More of Salt Lake City's open space is about to be preserved.
A year after city voters endorsed a $5 million bond to protect open space, the City Council has approved a unique municipal ordinance establishing a trust fund to spend those dollars.
Advocates say the long process was worth the wait and maintain Salt Lake City now has one of the best open space funds in the country. And with Salt Lake City's fund ready to go, open space advocates want to take their experience to other Wasatch Front cities so similar funds can operate in smaller municipalities.
"I really want to get out and help other communities write similar ordinances," said Helen Peters, chairwoman of Mayor Rocky Anderson's Open Space Committee.
The $5 million will be divvied up by a new Open Space Land Advisory Board, which will recommend purchases to the City Council for final approval. The new board is directed to use the $5 million as leverage cash to partner with private donors, trusts and foundations.
For instance, if a piece of open space costs $1 million, the board will look for private donors to come up with some of that total. The city's fund would pitch in the remainder.
Open space advocate Rich Reese said one county in Montana has been able to leverage its bond dollars at a $3-to-$1 clip. With a $10 million bond, county officials were able to gain $40 million of open space, he said.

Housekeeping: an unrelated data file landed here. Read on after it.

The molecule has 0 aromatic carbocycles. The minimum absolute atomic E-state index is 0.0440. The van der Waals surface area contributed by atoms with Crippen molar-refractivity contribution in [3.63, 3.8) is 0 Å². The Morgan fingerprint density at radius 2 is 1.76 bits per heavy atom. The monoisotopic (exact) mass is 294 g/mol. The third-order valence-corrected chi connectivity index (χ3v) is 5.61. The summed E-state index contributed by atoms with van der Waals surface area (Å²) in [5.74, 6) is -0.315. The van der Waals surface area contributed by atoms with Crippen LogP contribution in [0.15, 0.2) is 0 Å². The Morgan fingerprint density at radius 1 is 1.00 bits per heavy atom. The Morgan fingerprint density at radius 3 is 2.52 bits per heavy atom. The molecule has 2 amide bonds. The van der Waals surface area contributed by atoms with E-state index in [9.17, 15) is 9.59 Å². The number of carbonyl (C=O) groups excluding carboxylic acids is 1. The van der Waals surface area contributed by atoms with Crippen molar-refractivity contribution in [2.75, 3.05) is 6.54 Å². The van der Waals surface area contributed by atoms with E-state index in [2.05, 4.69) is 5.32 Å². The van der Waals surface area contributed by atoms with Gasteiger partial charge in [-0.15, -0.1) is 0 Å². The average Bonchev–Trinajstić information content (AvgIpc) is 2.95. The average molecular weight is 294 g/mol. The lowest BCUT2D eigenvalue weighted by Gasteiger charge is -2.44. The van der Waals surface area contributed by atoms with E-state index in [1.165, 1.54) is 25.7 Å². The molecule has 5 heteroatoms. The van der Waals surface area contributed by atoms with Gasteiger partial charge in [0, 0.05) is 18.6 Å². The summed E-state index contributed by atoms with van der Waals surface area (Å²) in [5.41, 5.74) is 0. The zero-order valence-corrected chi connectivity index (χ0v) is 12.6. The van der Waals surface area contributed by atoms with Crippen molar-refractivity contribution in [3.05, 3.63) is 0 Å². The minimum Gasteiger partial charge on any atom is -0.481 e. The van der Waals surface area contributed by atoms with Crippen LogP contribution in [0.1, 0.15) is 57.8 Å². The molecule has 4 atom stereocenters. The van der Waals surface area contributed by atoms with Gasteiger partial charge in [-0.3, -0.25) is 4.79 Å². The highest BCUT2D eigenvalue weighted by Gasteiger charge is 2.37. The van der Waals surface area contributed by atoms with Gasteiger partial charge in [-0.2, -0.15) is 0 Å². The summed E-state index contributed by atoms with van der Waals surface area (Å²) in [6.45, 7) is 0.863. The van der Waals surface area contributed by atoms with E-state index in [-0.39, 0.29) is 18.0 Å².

Also, the committee is directed to find other sources of revenue that could add dollars to the fund.
The ordinance took a while to put together because city leaders didn't know exactly how the bond money should be spent. Were soccer fields, baseball diamonds and off-leash dog parks open space? City leaders and open space advocates wondered.
"Something that was very unusual about Salt Lake City," Reese said, "the voters passed the bond with virtually no understanding of how you define open space."
But after months of grappling, City Council members Jill Remington Love and Dale Lambert, who pushed for the fund, agreed on a definition of open space.
That definition allows fund money to be used to purchase traditional non-developed spaces, like foothill lands and stream corridors, but also allows the money to be spent on low-use recreational open space like trails, parkways and small neighborhood parks with playgrounds. Things like sports fields and dog parks won't be allowed.
The fund will make a difference for the average Salt Lake City resident, advocates say.
"People should begin to notice more open space and more park," Robin Carbaugh said. "This open space bond process gives the average citizen the greatest opportunity to have a say in how open space is protected in the city."
Once a piece of land is purchased, there are stringent rules in place that make it difficult to ever use the land for anything other than open space. Also, the new ordinance directs the board to establish an inventory and map of all open space land in Salt Lake City that could be preserved through the fund.